Friday 23 December 2011

The long, slow crucifixion of Christchurch

Another series of earthquakes struck Christchurch today, just a couple of days out from Christmas. The strongest measured 6.0. A city only slowly recovering its composure is traumatised again. Thankfully there are no reports of collapsed buildings or loss of life, but the sense of unreality is still acute, even for those of us at the other end of the country.

The nightmare began back in September 2010. Before then the city was regarded as relatively safe from seismic activity, unlike Wellington which sits along known fault lines. There were no deaths then either, despite fairly massive damage. That all changed in February this year when a killer quake struck snuffing out over one hundred and eighty lives and levelling much of the city centre.

The aftershocks have continued ever since. They take their toll, simply by wearing people down. Today's events will be the straw that broke the camel's back for many more Cantabrians. You can only stay staunch so long.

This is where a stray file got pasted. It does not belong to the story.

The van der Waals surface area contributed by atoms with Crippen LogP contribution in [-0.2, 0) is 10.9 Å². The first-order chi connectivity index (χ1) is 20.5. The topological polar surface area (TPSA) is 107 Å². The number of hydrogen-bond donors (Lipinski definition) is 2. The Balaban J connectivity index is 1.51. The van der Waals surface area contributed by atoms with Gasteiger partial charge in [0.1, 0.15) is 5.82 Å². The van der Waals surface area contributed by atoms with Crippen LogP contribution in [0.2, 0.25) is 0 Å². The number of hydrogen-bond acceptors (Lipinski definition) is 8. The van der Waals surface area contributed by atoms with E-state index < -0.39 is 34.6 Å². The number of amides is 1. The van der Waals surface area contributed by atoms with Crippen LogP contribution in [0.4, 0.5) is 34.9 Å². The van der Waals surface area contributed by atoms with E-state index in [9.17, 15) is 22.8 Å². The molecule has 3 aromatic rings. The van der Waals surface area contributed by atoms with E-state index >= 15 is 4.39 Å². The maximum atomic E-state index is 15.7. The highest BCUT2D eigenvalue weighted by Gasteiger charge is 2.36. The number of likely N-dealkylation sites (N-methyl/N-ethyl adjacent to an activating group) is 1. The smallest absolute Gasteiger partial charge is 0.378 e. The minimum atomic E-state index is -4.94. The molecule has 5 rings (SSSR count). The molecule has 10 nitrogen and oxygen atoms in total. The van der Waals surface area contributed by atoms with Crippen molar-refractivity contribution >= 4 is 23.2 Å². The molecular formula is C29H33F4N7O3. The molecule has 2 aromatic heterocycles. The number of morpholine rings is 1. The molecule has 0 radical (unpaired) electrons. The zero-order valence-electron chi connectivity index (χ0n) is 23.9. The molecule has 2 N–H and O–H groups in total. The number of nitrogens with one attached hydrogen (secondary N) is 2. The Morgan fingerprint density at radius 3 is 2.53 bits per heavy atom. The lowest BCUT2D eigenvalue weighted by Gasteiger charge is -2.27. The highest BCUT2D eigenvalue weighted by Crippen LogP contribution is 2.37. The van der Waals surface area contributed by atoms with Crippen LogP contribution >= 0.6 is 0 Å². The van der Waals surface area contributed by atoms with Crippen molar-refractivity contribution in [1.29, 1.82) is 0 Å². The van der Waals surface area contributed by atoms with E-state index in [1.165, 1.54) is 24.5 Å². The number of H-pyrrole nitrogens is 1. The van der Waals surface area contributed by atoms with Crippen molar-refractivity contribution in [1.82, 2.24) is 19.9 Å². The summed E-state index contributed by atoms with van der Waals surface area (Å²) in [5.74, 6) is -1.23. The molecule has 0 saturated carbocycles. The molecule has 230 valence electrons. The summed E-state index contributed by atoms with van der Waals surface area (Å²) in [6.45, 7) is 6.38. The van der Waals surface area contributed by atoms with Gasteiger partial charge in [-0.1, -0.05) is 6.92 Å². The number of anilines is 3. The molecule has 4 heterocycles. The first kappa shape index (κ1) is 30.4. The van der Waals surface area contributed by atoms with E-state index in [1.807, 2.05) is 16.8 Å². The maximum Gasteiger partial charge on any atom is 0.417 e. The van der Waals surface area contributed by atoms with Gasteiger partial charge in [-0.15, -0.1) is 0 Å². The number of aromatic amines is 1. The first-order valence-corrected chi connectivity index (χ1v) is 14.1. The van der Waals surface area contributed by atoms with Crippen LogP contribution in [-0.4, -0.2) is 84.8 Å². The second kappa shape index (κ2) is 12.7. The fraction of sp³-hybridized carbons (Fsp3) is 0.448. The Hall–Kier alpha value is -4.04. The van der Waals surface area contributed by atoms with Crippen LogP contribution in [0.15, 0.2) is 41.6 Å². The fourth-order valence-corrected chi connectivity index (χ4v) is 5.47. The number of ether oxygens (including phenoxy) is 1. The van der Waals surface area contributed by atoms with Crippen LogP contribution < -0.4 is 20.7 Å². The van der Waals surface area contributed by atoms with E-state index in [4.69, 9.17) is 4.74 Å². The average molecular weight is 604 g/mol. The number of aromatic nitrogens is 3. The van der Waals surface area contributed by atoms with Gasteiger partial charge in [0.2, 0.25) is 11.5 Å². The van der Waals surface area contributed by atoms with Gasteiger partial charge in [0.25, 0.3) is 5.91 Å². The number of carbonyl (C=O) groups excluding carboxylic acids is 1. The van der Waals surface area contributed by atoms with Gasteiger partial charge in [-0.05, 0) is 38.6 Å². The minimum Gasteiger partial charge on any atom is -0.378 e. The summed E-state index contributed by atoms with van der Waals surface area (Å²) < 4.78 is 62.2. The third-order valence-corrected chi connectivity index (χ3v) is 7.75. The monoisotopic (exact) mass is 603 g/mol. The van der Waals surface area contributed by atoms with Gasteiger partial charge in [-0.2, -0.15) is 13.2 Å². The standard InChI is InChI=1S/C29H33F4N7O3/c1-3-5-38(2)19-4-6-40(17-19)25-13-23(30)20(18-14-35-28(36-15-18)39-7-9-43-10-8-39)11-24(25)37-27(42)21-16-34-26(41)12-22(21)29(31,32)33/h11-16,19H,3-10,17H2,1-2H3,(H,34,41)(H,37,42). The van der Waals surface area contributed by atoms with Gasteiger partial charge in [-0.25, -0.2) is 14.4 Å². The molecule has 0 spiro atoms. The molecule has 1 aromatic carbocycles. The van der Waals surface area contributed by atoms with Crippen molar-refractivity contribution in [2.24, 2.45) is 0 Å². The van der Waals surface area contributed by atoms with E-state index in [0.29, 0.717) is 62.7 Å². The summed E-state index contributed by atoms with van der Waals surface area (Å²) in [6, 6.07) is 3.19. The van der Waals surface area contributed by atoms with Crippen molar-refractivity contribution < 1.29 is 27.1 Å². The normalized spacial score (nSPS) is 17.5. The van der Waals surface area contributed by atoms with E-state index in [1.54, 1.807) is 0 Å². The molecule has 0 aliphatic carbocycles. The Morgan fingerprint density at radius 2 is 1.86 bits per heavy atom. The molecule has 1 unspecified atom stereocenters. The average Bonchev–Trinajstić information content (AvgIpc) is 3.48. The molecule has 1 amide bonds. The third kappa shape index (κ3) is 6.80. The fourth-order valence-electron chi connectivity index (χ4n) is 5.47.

1 comment:

  1. The folks in New Zealand are such good nice people and that makes the suffering so very sad.

    I read some where long ago that the people in New Zealand were "the most sensible" or something like that with words to that effect because they had so many events in the country that nothing much ruffled them. It is impressive that the population is stable and sound in spite of seismic events (and lava flows, though I'm not certain of that).

    The country is also beautiful. The inlaws to a WCG minister (John Comino (sp?)) showed us their slides of New Zealand and the country is absolutely gorgeous.

    It's always a treat to learn of the local color from this blog.

    Here's hoping that things improve as the earth makes it's little adjustments. It may not be much in the grander scheme of things, but I've been in a couple of major earthquakes which I would have done just as well to have missed and from the basis of my (last) experience can testify it's no fun.

    Hey folks, be well; be safe.

    Here's hoping the "adjustments" will end and the "shaking out" will come to a close so that everyone can be refreshed and encouraged.